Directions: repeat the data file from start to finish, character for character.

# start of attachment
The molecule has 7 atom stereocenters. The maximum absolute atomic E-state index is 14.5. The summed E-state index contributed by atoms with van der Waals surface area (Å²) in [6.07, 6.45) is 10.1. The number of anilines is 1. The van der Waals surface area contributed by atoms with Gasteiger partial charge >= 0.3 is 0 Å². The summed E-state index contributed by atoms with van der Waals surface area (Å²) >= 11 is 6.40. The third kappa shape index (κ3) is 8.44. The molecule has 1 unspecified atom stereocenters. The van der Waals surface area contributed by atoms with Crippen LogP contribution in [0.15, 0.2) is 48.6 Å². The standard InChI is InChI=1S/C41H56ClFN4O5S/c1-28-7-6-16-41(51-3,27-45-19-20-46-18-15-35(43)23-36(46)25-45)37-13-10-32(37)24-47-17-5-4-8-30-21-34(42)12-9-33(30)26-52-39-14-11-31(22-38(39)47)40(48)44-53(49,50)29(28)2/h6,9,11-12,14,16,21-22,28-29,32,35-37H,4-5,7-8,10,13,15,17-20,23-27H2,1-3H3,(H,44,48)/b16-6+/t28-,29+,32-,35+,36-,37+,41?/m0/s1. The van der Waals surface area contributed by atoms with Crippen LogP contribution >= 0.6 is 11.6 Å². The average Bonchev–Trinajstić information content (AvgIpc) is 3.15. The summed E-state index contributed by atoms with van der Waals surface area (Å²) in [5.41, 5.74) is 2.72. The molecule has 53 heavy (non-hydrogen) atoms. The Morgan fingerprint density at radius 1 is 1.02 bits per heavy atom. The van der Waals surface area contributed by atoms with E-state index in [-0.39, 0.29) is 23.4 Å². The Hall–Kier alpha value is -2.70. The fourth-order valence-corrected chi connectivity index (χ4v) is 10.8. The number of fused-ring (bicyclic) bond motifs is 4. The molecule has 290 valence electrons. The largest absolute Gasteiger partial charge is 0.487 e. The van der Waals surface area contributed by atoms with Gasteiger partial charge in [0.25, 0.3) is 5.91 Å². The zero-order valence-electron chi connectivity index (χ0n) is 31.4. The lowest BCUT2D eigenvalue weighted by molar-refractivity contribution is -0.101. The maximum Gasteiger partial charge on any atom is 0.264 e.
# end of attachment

The molecule has 7 atom stereocenters. The maximum absolute atomic E-state index is 14.5. The summed E-state index contributed by atoms with van der Waals surface area (Å²) in [6.07, 6.45) is 10.1. The number of anilines is 1. The van der Waals surface area contributed by atoms with Gasteiger partial charge >= 0.3 is 0 Å². The summed E-state index contributed by atoms with van der Waals surface area (Å²) >= 11 is 6.40. The third kappa shape index (κ3) is 8.44. The molecule has 1 unspecified atom stereocenters. The van der Waals surface area contributed by atoms with Crippen LogP contribution in [0.15, 0.2) is 48.6 Å². The standard InChI is InChI=1S/C41H56ClFN4O5S/c1-28-7-6-16-41(51-3,27-45-19-20-46-18-15-35(43)23-36(46)25-45)37-13-10-32(37)24-47-17-5-4-8-30-21-34(42)12-9-33(30)26-52-39-14-11-31(22-38(39)47)40(48)44-53(49,50)29(28)2/h6,9,11-12,14,16,21-22,28-29,32,35-37H,4-5,7-8,10,13,15,17-20,23-27H2,1-3H3,(H,44,48)/b16-6+/t28-,29+,32-,35+,36-,37+,41?/m0/s1. The van der Waals surface area contributed by atoms with Crippen LogP contribution >= 0.6 is 11.6 Å². The average Bonchev–Trinajstić information content (AvgIpc) is 3.15. The summed E-state index contributed by atoms with van der Waals surface area (Å²) in [5.41, 5.74) is 2.72. The molecule has 53 heavy (non-hydrogen) atoms. The Morgan fingerprint density at radius 1 is 1.02 bits per heavy atom. The van der Waals surface area contributed by atoms with E-state index in [-0.39, 0.29) is 23.4 Å². The Hall–Kier alpha value is -2.70. The fourth-order valence-corrected chi connectivity index (χ4v) is 10.8. The number of fused-ring (bicyclic) bond motifs is 4. The molecule has 290 valence electrons. The largest absolute Gasteiger partial charge is 0.487 e. The van der Waals surface area contributed by atoms with Gasteiger partial charge in [0.25, 0.3) is 5.91 Å². The zero-order valence-electron chi connectivity index (χ0n) is 31.4. The lowest BCUT2D eigenvalue weighted by molar-refractivity contribution is -0.101. The maximum Gasteiger partial charge on any atom is 0.264 e.